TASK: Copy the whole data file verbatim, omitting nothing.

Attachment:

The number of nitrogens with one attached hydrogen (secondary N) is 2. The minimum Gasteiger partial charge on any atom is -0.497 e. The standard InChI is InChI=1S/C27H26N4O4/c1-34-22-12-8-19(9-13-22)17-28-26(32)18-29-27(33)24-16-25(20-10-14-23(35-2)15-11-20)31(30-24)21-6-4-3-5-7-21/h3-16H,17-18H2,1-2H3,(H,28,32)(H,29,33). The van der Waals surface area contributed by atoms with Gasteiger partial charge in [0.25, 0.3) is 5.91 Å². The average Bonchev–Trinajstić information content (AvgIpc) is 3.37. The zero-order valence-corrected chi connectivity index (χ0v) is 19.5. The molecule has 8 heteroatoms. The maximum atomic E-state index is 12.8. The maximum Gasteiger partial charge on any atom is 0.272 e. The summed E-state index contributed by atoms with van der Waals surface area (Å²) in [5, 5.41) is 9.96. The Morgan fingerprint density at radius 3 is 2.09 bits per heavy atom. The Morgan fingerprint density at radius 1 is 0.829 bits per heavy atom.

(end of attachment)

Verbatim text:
The number of nitrogens with one attached hydrogen (secondary N) is 2. The minimum Gasteiger partial charge on any atom is -0.497 e. The standard InChI is InChI=1S/C27H26N4O4/c1-34-22-12-8-19(9-13-22)17-28-26(32)18-29-27(33)24-16-25(20-10-14-23(35-2)15-11-20)31(30-24)21-6-4-3-5-7-21/h3-16H,17-18H2,1-2H3,(H,28,32)(H,29,33). The van der Waals surface area contributed by atoms with Gasteiger partial charge in [0.25, 0.3) is 5.91 Å². The average Bonchev–Trinajstić information content (AvgIpc) is 3.37. The zero-order valence-corrected chi connectivity index (χ0v) is 19.5. The molecule has 8 heteroatoms. The maximum atomic E-state index is 12.8. The maximum Gasteiger partial charge on any atom is 0.272 e. The summed E-state index contributed by atoms with van der Waals surface area (Å²) in [5, 5.41) is 9.96. The Morgan fingerprint density at radius 3 is 2.09 bits per heavy atom. The Morgan fingerprint density at radius 1 is 0.829 bits per heavy atom.